Tasty Minstrel Games
Belfort is a European (no dice!) worker placement game in which players hire workers, aquire materials and construct buildings competing for the title of Master Castellon of Belfort (Captain of the Belfort Castle or Master Architect).
I love Stone Age and was looking for a game that was similar, but with a little more to it. With Belfort’s emphasis on building your worker force and using resources to acquire properties, I feel it fits the bill perfectly. Belfort has more to think about than Stone Age. The variety of workers with specific assignments, and the need to think about placement of your properties add an extra dimension that Stone Age does not have.
I would call Stone Age a gateway game. I would not say the same of Belfort. Same concept, different theme, more to think about, no dice! I am so thrilled to have discovered this game and if you are a gamer and you like worker placement, you should give it a try.
Components: The workers are easy to distinguish and use, and the wooden resources are varied in color and shape. The board, cards and other objects in the game are a quality product that is holding up well.
Gameplay Overview: Well, this isn't meant to be instructional, but just give you an idea if you will enjoy the game I will give you a rough idea of how to play.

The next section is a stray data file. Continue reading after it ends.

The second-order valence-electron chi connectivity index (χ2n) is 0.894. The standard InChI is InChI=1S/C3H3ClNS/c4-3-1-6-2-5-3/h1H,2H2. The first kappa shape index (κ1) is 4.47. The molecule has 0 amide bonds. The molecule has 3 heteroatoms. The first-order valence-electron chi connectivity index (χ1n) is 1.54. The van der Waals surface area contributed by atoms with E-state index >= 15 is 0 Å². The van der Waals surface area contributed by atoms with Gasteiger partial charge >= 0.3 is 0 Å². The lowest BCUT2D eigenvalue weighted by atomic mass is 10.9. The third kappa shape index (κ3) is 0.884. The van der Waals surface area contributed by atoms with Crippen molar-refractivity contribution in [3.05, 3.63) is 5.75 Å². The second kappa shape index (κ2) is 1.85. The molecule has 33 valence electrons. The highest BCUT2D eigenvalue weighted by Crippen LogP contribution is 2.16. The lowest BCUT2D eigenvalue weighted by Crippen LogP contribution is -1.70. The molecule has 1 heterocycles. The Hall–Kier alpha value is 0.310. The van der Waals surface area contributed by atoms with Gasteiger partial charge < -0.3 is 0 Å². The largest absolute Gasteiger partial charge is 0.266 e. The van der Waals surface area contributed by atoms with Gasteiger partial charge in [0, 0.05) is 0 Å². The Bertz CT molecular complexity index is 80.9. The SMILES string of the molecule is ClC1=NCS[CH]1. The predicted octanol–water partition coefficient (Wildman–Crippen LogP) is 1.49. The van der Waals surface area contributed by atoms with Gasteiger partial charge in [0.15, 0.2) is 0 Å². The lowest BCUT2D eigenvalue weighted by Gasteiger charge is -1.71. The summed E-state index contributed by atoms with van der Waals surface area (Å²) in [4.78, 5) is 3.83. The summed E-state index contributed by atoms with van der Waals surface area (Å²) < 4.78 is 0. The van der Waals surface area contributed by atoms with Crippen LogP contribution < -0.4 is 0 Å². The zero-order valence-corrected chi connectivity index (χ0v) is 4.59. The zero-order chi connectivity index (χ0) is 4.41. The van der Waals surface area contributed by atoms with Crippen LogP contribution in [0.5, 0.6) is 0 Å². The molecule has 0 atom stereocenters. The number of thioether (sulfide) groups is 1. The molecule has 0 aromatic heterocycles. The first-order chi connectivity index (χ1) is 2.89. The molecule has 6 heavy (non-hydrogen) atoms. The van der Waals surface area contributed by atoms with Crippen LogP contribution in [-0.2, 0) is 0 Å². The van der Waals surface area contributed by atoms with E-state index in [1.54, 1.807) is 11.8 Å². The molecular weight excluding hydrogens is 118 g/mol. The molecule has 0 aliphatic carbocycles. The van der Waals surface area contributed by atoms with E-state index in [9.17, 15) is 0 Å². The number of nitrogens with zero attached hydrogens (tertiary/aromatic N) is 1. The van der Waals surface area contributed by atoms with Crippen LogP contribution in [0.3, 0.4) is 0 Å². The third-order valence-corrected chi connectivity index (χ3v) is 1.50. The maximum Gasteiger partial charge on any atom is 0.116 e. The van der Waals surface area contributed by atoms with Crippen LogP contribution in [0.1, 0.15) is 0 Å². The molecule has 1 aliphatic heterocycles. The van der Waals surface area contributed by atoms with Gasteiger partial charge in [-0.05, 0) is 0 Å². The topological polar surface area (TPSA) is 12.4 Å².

We are reminded how to play a round on the player board:
At the start of the game, our workers consist of
The planks on the game board or property cards might give a player resources, a building advantage, extra workers, or allow us to manipulate buildings and cards to our advantage. The planks on the collection board hire more workers or change the turn order.
When I don’t want to use any more planks, I pass and send workers to the collection board to gather resources: wood, stone, metal and gold. I check to see how many resources I need to build something (for example, a guild takes 2 wood, 2 stone, and 2 metal) and how much gold I need to pay for taxes on this turn and planks on my next turn.
When all of the players are done placing workers on the collection board, we go through the board collecting the resources, then we collect any gold coming to us from properties and we pay any taxes that we owe. The collection board handily reminds us to do this.
Now it is time to perform actions. Turn order for actions is determined by the turn order crests. On my turn I might use the trading post on the calendar board to buy an extra metal, then pay the needed resources to the bank and build a property, turning the property card face up in front of me and placing my color of property marker on the board on that type of property. Which district I place it in will affect my score. If I have no other cards, I can also build a wall with the rest of my resources and place that property marker on the board. Then I might use 3 gold to hire a gnome from the calendar board and place it on my property card. Now as my last action I can purchase property cards so that I will have more to build on my next turn.
The game board is made up of 5 districts. The property markers are placed on the symbols (scales for market, flower for gardens, and so on).
The calendar tells us when the time comes to score. First we see who has the majority of property markers in each district. Whoever has the most gets 5 points, second most gets 3 points and third place gets 1 point. Then we see who has the majority of workers. The player with the most dwarves gets 3 points and the player with the second most gets one point. The same occurs respecting elves and gnomes.
When the calendar marker is on a red X it is a scoring round. The game ends after the third scoring phase:
Reviewed by Carmen Norris